WELLS v. PEREZ et al

Filing 35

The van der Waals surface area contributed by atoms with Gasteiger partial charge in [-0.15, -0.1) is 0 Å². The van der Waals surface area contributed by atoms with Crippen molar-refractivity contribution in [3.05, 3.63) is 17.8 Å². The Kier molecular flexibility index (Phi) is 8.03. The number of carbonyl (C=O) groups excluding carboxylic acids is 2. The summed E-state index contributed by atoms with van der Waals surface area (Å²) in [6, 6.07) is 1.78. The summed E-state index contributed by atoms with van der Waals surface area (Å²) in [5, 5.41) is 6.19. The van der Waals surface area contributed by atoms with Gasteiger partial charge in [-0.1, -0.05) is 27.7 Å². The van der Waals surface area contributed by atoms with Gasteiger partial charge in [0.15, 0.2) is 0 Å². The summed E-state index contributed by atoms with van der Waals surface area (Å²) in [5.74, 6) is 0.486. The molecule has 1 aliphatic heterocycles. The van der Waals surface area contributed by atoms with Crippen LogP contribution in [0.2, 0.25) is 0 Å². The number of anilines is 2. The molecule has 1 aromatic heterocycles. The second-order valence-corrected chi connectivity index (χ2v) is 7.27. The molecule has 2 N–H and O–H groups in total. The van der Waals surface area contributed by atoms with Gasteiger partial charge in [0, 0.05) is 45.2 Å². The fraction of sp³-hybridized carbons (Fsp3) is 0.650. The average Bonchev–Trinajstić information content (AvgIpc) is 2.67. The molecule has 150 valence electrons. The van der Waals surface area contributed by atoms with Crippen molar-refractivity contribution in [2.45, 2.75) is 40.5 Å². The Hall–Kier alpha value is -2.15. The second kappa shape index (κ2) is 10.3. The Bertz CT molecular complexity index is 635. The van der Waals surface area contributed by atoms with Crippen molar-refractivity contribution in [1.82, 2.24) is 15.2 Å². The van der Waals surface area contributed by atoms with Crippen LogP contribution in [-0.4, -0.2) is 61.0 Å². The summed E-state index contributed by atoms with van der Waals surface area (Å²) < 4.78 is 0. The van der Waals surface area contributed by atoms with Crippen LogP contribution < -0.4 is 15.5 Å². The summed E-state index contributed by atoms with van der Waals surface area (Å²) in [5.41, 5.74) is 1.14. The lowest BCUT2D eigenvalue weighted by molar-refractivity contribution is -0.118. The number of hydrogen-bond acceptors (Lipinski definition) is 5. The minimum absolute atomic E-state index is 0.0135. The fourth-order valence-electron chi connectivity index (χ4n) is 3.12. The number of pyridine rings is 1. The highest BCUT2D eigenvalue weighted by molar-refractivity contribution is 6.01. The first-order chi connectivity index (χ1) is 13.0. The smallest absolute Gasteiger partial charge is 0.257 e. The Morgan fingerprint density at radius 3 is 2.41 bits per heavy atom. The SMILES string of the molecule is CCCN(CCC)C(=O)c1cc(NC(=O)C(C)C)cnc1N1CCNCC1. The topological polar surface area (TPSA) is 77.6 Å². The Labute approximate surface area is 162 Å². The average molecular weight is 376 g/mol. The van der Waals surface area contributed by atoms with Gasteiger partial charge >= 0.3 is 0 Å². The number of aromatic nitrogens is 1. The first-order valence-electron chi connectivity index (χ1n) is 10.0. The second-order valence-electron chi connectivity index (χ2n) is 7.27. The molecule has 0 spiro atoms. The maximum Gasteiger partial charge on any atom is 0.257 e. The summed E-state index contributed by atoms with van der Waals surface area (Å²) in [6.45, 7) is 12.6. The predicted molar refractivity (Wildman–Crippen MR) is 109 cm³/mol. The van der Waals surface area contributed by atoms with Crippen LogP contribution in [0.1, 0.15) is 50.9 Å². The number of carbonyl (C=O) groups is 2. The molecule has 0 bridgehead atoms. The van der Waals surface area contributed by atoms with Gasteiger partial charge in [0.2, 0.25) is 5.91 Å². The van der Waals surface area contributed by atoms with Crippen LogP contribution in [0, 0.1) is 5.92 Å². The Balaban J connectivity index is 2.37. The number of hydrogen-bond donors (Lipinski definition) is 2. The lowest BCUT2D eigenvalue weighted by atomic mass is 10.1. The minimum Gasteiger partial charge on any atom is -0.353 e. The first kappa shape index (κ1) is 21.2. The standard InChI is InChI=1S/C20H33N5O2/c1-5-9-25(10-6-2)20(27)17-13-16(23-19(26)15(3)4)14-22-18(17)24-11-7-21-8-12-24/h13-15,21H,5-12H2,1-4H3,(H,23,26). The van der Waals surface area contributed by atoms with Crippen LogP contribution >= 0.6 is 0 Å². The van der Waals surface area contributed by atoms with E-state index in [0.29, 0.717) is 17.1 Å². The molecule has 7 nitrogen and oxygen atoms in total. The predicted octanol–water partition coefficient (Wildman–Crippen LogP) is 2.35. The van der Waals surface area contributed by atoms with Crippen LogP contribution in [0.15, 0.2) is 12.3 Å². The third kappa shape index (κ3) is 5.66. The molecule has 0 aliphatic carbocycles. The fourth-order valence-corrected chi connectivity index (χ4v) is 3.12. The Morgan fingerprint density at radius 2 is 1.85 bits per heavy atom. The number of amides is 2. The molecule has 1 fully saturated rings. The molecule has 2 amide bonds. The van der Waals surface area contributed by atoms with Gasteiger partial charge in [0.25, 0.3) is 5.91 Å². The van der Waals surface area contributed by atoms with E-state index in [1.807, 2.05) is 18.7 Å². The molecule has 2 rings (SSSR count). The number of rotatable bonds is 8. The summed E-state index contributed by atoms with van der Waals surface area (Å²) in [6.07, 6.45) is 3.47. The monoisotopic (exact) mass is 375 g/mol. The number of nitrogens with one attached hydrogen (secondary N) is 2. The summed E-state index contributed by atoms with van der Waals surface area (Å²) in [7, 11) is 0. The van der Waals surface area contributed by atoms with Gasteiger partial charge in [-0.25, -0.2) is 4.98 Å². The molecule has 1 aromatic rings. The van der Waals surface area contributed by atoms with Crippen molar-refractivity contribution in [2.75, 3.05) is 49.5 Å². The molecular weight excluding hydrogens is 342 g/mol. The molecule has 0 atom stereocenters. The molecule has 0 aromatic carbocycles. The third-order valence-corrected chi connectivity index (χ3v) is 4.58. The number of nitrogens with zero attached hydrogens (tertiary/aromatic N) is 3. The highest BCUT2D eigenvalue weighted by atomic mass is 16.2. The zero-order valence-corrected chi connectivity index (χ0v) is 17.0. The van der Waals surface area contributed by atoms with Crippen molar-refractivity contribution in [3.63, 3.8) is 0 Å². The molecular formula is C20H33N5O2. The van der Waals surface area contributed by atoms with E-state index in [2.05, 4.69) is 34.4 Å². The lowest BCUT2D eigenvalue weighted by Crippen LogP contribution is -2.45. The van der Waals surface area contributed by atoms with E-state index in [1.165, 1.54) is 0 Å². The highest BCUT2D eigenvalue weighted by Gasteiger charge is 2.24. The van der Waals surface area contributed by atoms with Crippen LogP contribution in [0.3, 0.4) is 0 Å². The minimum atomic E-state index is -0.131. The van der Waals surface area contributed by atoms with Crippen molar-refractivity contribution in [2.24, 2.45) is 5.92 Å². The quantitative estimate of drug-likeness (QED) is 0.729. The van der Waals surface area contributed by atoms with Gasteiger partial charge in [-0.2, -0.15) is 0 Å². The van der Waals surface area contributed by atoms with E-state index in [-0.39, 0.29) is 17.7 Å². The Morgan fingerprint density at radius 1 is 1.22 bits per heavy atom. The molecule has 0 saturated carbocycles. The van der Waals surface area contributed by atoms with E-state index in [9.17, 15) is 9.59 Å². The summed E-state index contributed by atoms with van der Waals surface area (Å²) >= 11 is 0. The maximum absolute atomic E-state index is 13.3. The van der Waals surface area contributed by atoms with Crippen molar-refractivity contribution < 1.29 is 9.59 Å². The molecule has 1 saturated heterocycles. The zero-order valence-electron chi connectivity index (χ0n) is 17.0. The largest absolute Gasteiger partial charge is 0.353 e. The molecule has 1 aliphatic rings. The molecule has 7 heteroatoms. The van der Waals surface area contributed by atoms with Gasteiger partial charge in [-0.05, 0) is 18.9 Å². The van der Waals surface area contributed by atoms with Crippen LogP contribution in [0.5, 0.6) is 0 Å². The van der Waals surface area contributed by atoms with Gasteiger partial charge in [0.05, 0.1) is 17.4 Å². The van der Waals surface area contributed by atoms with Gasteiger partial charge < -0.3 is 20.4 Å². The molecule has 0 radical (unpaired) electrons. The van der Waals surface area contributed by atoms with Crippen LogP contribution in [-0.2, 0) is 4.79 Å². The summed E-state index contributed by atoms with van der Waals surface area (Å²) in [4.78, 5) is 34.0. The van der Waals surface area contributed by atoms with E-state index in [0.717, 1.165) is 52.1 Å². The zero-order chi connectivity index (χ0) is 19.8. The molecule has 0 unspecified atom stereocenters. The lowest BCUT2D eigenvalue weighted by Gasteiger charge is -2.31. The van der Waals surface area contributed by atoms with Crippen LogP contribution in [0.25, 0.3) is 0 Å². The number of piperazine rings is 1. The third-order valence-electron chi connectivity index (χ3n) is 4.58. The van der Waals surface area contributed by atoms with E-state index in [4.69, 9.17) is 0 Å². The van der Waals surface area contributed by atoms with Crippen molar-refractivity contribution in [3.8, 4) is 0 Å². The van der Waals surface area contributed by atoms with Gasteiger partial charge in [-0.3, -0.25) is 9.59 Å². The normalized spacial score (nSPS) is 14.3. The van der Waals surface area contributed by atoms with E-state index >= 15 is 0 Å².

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UNITED STATES DISTRICT COURT EASTERN DISTRICT OF PENNSYLVANIA __________________________________________ OTTO WELLS, : : Plaintiff, : : v. : : PHILADELPHIA POLICE DEPARTMENT; : EDWIN PEREZ; TIMOTHY GIBSON; : MAYOR OF PHILADELPHIA; and : PHILADELPHIA CITY COUNCIL, : : Defendants. : __________________________________________ No. 2:16-cv-02687 OPINION Defendants Mayor and City Council’s Motion to Dismiss, ECF No. 25 – Granted Plaintiff’s Motion for Summary Judgment, ECF No. 29 – Denied Plaintiff’s Motion for Appointment of Counsel, ECF No. 30 – Granted in part Plaintiff’s Motion for an Order Compelling Discovery, ECF No. 32 – Denied Joseph F. Leeson, Jr. United States District Judge I. October 20, 2017 Introduction Plaintiff Otto Wells, a prisoner proceeding pro se, filed his Complaint in this matter in May 2016, alleging that in December 2014 Defendants Timothy Gibson and Edwin Perez, both members of the Philadelphia Police Department, punched, kicked, and stomped him, and then threatened to arrest him if he sought medical attention for the injuries they inflicted. ECF No. 1. The case was placed in suspense pending the resolution of Wells’s criminal case and was removed from suspense in March 2017. ECF No. 9. In July 2017, Wells filed an Amended Complaint, adding the Mayor of Philadelphia and the Philadelphia City Council as Defendants. ECF No. 19. These newly-added Defendants (“Moving Defendants”) have filed a Motion to 1 102017 Dismiss the claims against them. ECF No. 25. 1 Wells, meanwhile, has filed a Motion for Summary Judgment, ECF No. 29, a Motion for Appointment of Counsel, ECF No. 30, and a Motion for Order Compelling Discovery, ECF No. 32. For the reasons set forth below, Moving Defendants’ Motion to Dismiss is granted, Wells’s Motion for Summary Judgment and Motion for Order Compelling Discovery are denied, and Wells’s Motion for Appointment of Counsel is granted in part. II. The Mayor and the City Council’s Motion to Dismiss is granted. Wells’s Amended Complaint alleges that on the evening of December 18, 2014, he and his girlfriend were walking in Philadelphia when two Rottweiler dogs began to follow them. Am. Compl. ¶¶ 1-3. Wells began to run and ended up at his family residence at 2440 N. 30th Street, at which point Defendant Officers Edwin Perez and Timothy Gibson approached him, pulled him out of the doorway, and proceeded to physically attack him and to direct racial slurs at him. 2 Am. Compl. ¶¶ 3-4. Following the attack, the officers “attempted to prevent [Wells] from seeking medical treatment for [the] injuries they inflicted by suggesting if he did not go to the hospital for treatment . . . they would let him go and not arrest him,” but if he sought treatment “they would place criminal charges against him.” Am. Compl. ¶ 5. Wells “refused the defendants[’] offer . . . and demanded that he be taken to the hospital for treatment.” Am. Compl. ¶ 6. Upon arriving at the hospital, where he received emergency medical treatment for his injuries, the officers again threatened to file criminal charges against him. Am. Compl. ¶ 6. Wells alleges that these events occurred “[a]s a direct and proximate result of a pattern and practice of racial discrimination” by the Philadelphia Police Department. Am. Compl. ¶ 1. 1 Defendants Philadelphia Police Department, Officer Perez, and Officer Gibson have filed an Answer to the Amended Complaint. ECF No. 26. 2 Wells is African-American. 2 102017 The Mayor and the City Council move to dismiss Wells’s claims against them under Federal Rule of Civil Procedure 12(b)(6), contending that Wells has failed to allege any facts to support any claims against them, and pointing out that he fails to even mention their names in the body of his Amended Complaint. Wells responds that the Mayor and the City Council have a duty to protect citizens from unreasonable and excessive force from police officers, are responsible for passing legislation to ensure proper police conduct, and “are responsible for rogue police officers who do not follow the proper procedures.” Pl.’s Resp. Defs.’ Mot., ECF No. 28. To survive a motion to dismiss pursuant to Federal Rule of Civil Procedure 12(b)(6), a complaint must “contain sufficient factual matter, accepted as true, to ‘state a claim for relief that is plausible on its face.’” Ashcroft v. Iqbal, 556 U.S. 662, 678 (2009) (quoting Bell Atlantic Corp. v. Twombly, 550 U.S. 544, 570 (2007)). Based on Wells’s response to the Mayor and the City Council’s motion, it appears that he is seeking to hold the Mayor and the City Council liable because of their positions of authority over Officers Perez and Gibson. But the Mayor and the City Council cannot be held liable for the officers’ conduct simply by virtue of their governmental positions or roles. Rather, “[a] government official is liable only for his or her own conduct and accordingly must have had some sort of personal involvement in the alleged unconstitutional conduct.” Argueta v. U.S. Immigration & Customs Enf’t, 643 F.3d 60, 71 (3d Cir. 2011). Based on this principle, there are “two general ways in which a supervisor-defendant may be liable for unconstitutional acts undertaken by subordinates.” Barkes v. First Corr. Med., Inc., 766 F.3d 307, 316 (3d Cir. 2014), rev’d on other grounds sub nom. Taylor v. Barkes, 135 S. Ct. 2042 (2015). First, “supervisors can be liable if they established and maintained a policy, practice or custom which directly caused the constitutional harm,” and, second, supervisors can 3 102017 be liable if “they participated in violating plaintiff’s rights, directed others to violate them, or, as the persons in charge, had knowledge of and acquiesced in their subordinates’ violations.’” Parkell v. Danberg, 833 F.3d 313, 330 (3d Cir. 2016) (quoting Santiago v. Warminster Twp., 629 F.3d 121, 129 n.5 (3d Cir. 2010)). Wells’s Amended Complaint fails to state a claim against the Mayor and the City Council under either of these theories. Rather, as Moving Defendants point out, Wells’s Amended Complaint fails to include any allegations at all concerning these Defendants. Accordingly, Wells’s claims against these Defendants are dismissed. Wells will be permitted leave to amend his claims against these Defendants. See Phillips v. Cnty. of Allegheny, 515 F.3d 224, 236 (3d Cir. 2008) (citing Grayson v. Mayview State Hosp., 293 F.3d 103, 108 (3d Cir. 2002)). (“[I]f a complaint is vulnerable to 12(b)(6) dismissal, a district court must permit a curative amendment, unless an amendment would be inequitable or futile.”). In light of the Court’s decision to refer this matter to the Prisoner Civil Rights Panel and to stay all proceedings while Wells’s case is pending before the Panel, as discussed in more detail below, the Court will not, at this time, set a deadline for Wells to file a second amended complaint. III. Wells’s Motion for Summary Judgment is denied as premature. Wells moves for summary judgment on his claims against the Philadelphia Police Department, Officer Gibson, and Officer Perez, contending that the undisputed facts show that these Defendants violated his constitutional rights. ECF No. 29. Under Federal Rule of Civil Procedure 56, “[t]he court shall grant summary judgment if the movant shows that there is no genuine dispute as to any material fact and the movant is entitled to judgment as a matter of law.” Here, Wells’s Motion is premature, because the parties have not yet completed discovery and there remain genuine disputes of material fact between the parties. See Doe v. Abington 4 102017 Friends Sch., 480 F.3d 252, 257 (3d Cir. 2007) (“[T]he non-moving party’s burden at summary judgment rests on the assumption that the party ‘had a full opportunity to conduct discovery.’” (quoting Anderson v. Liberty Lobby, Inc., 477 U.S. 242, 257 (1986))). Accordingly, Wells’s motion is denied, without prejudice to renew after the completion of discovery. IV. Wells’s Motion for an Order Compelling Discovery is denied as moot. Wells seeks an order compelling Defendants to answer interrogatories and to produce certain documents. ECF No. 32. In a filing dated October 13, 2017, Defendants certified that they have now responded to Wells’s interrogatories and requests for production of documents. ECF No. 34. Accordingly, Wells’s motion seeking an order compelling this discovery is denied as moot. V. Wells’s Motion for Appointment of Counsel is granted in part. In his Motion for Appointment of Counsel, Wells states that his imprisonment “will greatly limit his ability to litigate. The issues involved in this case are complex, and will require significant research and investigation that requires . . . expert testimony.” Pl.’s Mot. Counsel, ECF No. 30. In addition, “[a] trial in this case will likely involve conflicting testimony, and counsel would better enable to present evidence and cross examine witnesses and Defendants.” Id. Although “[i]ndigent civil litigants possess neither a constitutional nor a statutory right to appointed counsel, . . . Congress has granted district courts statutory authority to ‘request’ appointed counsel” for such litigants. Montgomery v. Pinchak, 294 F.3d 492, 498 (3d Cir. 2002) (quoting 28 U.S.C. § 1915(e)(1)). In Tabron v. Grace, 6 F.3d 147 (3d Cir. 1993), the Court of Appeals for the Third Circuit developed a non-exhaustive “list of criteria to aid the district courts in weighing the appointment of counsel for indigent civil litigants.” Montgomery, 294 F.3d at 5 102017 498 (citing Tabron, 6 F.3d at 155). As a threshold matter, a district court must assess whether the claimant’s case has some arguable merit in fact and law. Id. “[C]laims that law enforcement officers have used excessive force . . . in the course of an arrest, investigatory stop, or other ‘seizure’ of a free citizen [are] analyzed under the Fourth Amendment and its ‘reasonableness’ standard.” Graham v. Connor, 490 U.S. 386, 395 (U.S. 1989). Wells’s allegations that the officers violently attacked him for no reason state a claim for excessive force under the Fourth Amendment. Moreover, Wells has attached to his (premature) Motion for Summary Judgment several declarations or affidavits from persons claiming that they witnessed at least part of the events alleged in Wells’s Amended Complaint, and he has attached medical documentation that appears to show that he suffered injuries in December 2014. This suffices for Wells to overcome the “threshold hurdle” of showing that his case has some arguable merit in fact and law. Because Wells has overcome this threshold hurdle, the Court turns to consideration of the following factors: 1. the plaintiff’s ability to present his or her own case; 2. the difficulty of the particular legal issues; 3. the degree to which factual investigation will be necessary and the ability of the plaintiff to pursue investigation; 4. the plaintiff’s capacity to retain counsel on his or her own behalf; 5. the extent to which a case is likely to turn on credibility determinations, and; 6. whether the case will require testimony from expert witnesses. See Montgomery, 294 F.3d at 499 (citing Tabron, 6 F.3d at 155–57). In addition, “[t]wo other factors a district court should consider are: 1) The Court’s willingness to aid the indigent party in presenting his or her case by, for example, explaining how to introduce and move for the admission of evidence; and 2) The supply of attorneys willing to take § 1915(e) requests in the 6 102017 geographic area of the litigation.” Gordon v. Gonzalez, 232 F. App’x 153, 156 n.4 (3d Cir. 2007). With respect to the first Tabron factor—which the Court of Appeals has identified as “[p]erhaps the most significant of Tabron’s post-threshold factors”—Wells has shown some ability to gather evidence and submit filings for his case, although he does not appear to be “a sophisticated ‘jailhouse lawyer.’” See Montgomery, 294 F.3d at 501-02. With respect to the second factor—the difficulty of the particular legal issues—although the law regarding excessive force claims is relatively clear, the Court must consider this factor “in conjunction with . . . the plaintiff’s capacity to present his own case,” which, as indicated above, appears to be relatively limited. See Montgomery, 294 F.3d at 502 (quoting Tabron, 6 F.3d at 157). With respect the third factor—concerning the extent to which factual investigation is required—based on the nature of Wells’s claims, it appears that “the facts surrounding [Defendants’] alleged use of excessive force should be within [Wells’s] own personal knowledge.” See Bostwick v. Shoop, No. 1:09-CV-02212, 2009 WL 10657698, at *3 (M.D. Pa. Nov. 19, 2009). With respect to the fourth factor—the ability to retain counsel—Wells has been granted leave to proceed in forma pauperis in this case and there is nothing in the record to suggest that he has the ability to retain counsel himself. With respect to the fifth factor—concerning the extent to which the case will turn on credibility determinations— assuming the officers present a different account from that offered by Wells, resolution of such a dispute at trial “may well depend on nothing more than whom the finder of fact believes.” See Wassell v. Younkin, No. CIV.A. 3:07-326, 2008 WL 73658, at *5 7 102017 (W.D. Pa. Jan. 7, 2008). “The development of such a swearing contest would support the appointment of counsel.” Id. With respect to the sixth factor—whether the case will require expert testimony—“[i]t is too early in the lawsuit to determine whether expert testimony will be necessary,” since any medical claims set forth by Wells “may be sufficiently obvious to the layperson.” See id. With respect to the first factor noted in Gordon—the Court’s willingness to aid Wells— the Court has an obligation to construe Wells’s pleadings liberally and, if Defendants file motions for summary judgment, the Court will give Wells “every opportunity to functionally respond in some meaningful way” to such any such motion. See Williams v. Lane, No. CIV.A.01-03396, 2007 WL 756731, at *3 (E.D. Pa. Mar. 8, 2007). But “the same standards for summary judgment still apply” to a pro se plaintiff, such that a pro se plaintiff “‘must still set forth facts sufficient to survive summary judgment.’” Id. (quoting Ezeiruaku v. United States, No. 00-2225, 2000 WL 1751077, at *3 (E.D. Pa. Nov. 29, 2000)). Finally, with respect to the second factor noted in Gordon—the available supply of attorneys—the Eastern District of Pennsylvania has established the Prisoner Civil Rights Panel, which is a panel of volunteer attorneys for cases such as Wells’s. Nevertheless, the Court is mindful that it “should exercise care in appointing counsel because volunteer lawyer time is a precious commodity.” See Montgomery, 294 F.3d at 499. In sum, Wells has met the threshold requirement of showing that his case has some arguable merit in fact and law and, at this relatively early stage of the case, it appears that at least some of the Tabron factors weigh in favor of appointment of counsel. The Court will therefore grant Wells’s request for counsel in part, and will refer this action to this district’s Prisoner Civil Rights Panel to attempt to find a volunteer attorney willing to represent Wells. Wells is advised, 8 102017 however, that the Court cannot, under § 1915(e), require an unwilling attorney to represent him, and thus Wells will have to wait to see if an attorney on the Panel is willing to accept his case. The Court will stay all proceedings during the time that Wells’s case is pending before the Panel. VI. The Philadelphia Police Department has waived any objections to service of process. In Defendants’ response to Wells’s Motion for Summary Judgment, they state that although Wells has listed the Philadelphia Police Department in the caption of this case, the Department “has never been listed by [Wells] as a defendant in either the Complaint or Amended Complaint, has never been served, and is not docketed as a defendant.” Defs.’ Mem. Opp’n Pl.’s Mot. Summ. J. 1-2, ECF No. 31. 3 On this basis, Defendants aver that Wells’s Motion for Summary Judgment applies only to Officers Gibson and Perez, and not to the Department. Defendants are correct that the Philadelphia Police Department has not been served in this case and is not currently docketed as a defendant. But the Department waived any objection to service when it filed an answer to Wells’s Complaint and did not assert a defense of insufficient service of process under Federal Rule of Civil Procedure 12(b)(5). 4 See, e.g., Addanki v. Def. Logistics Agency Def. Pers. Support Ctr., No. CIV. A. 95-CV-696, 1996 WL 635590, at *4 (E.D. Pa. Oct. 31, 1996) (“Rule 12(b)(5), in conjunction with Rule 12(h), requires that a defendant file a motion to dismiss for insufficient service of process before a responsive pleading is filed, or raise the issue in the first responsive pleading. Otherwise, the right to raise such a claim is waived.”). Accordingly, in the separate Order accompanying this Opinion, the Court will direct the Clerk to add the Police Department to this case’s docket. 3 In his Amended Complaint, Wells alleges that the Department engaged in a “pattern and practice of racial discrimination” and that the Department has a “reputation of terrorizing . . . the Black community’s res[i]dents where they are assigned to patrol.” Am. Compl. ¶¶ 1-2. 4 Defendants’ Answer, filed on May 22, 2017, clearly states that it is being filed by “Defendants Philadelphia Police Department, Edwin Perez and Timothy Gibson.” ECF No. 13. 9 102017 VII. Conclusion For the reasons set forth above, the Mayor and the City Council’s Motion to Dismiss is granted, Wells’s Motion for Summary Judgment and Motion for Order Compelling Discovery are denied, and Wells’s Motion for Appointment of Counsel is granted in part. A separate order follows. BY THE COURT: /s/ Joseph F. Leeson, Jr.________ JOSEPH F. LEESON, JR. United States District Judge 10 102017